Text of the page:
In this installment of the "Why We Fight" propaganda film series, we have the account of Great Britain's last stand against the forces of Nazi Germany.
This mainly focuses on the desperate, but successful, battle to maintain their vital air superiority over the British Isles and the morale of the people to prevent invasion.
Running Time: 54 Minutes MPAA Ratings: Passed
The strongest instalment in Capra's propaganda series, The Battle Of Britain strikes an artful balance between dwelling upon the paucity of British supplies and celebrating the wealth of British morale - that is, between stressing the unlikelihood and likelihood of British victory. In doing so, it defines democratic participation as more inclined to victory than fascist obedience, thereby encouraging an end to US isolationism: "For something had happened here that the Germans could never understand..." To this end, Capra and editor William Hornbeck craft a stunning narrative out of found footage and dramatic recreations, paying particular attention to the "twenty-eight days of terror", the Coventry Blitz, and the Second Great Fire of London. In this way, the horror and significance of the Blitz ultimately finds expression as a series of shocking, pregnant images, rather than in terms of the slightly florid script ("Six weeks to determine the history of a thousand years"), or Disney- animated sequences;that is, at the level of montage, as evinced in the use of fire to evoke both horror and heroism, depending on whether it relates to German or British air strikes.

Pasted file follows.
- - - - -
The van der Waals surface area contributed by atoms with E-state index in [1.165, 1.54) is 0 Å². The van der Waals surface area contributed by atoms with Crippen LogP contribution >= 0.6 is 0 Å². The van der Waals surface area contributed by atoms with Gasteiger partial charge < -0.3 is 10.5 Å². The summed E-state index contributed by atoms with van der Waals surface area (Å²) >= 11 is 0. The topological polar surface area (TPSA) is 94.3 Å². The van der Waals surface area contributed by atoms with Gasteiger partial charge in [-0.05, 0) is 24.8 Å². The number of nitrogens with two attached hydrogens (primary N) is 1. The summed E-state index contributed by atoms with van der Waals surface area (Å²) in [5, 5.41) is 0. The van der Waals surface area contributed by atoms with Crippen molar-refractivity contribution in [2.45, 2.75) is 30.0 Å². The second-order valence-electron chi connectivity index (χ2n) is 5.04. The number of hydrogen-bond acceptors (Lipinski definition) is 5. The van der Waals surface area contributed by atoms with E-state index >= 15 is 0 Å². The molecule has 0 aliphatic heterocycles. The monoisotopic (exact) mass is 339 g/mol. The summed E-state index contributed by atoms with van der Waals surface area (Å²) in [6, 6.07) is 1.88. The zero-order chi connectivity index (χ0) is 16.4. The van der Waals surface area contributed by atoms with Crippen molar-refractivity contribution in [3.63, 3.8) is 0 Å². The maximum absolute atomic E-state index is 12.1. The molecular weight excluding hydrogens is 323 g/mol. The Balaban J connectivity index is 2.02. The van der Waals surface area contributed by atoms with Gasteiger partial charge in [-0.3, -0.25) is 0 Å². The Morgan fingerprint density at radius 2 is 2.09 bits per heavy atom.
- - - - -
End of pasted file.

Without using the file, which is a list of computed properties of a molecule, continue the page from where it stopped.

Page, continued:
The series "Why We Fight" was made so that the soldiers who were fighting knew the history behind the war, and who their enemies were. That being the case, it is also a great source for students who are just learning about World War II. This particular short talks about how brave and steadfast Britain was while being attacked by the Germans. With maps and footage taken from the enemy, plus shots showing the famous English 'stiff upper lip,' you find out just how outnumbered England was, and yet still they prevailed! A very good film, especially if you follow it with a showing of "Mrs. Miniver."
Jamison, Tulsa, OK
Julius J. Epstein
Philip G. Epstein
AWARDS: National Film Registry
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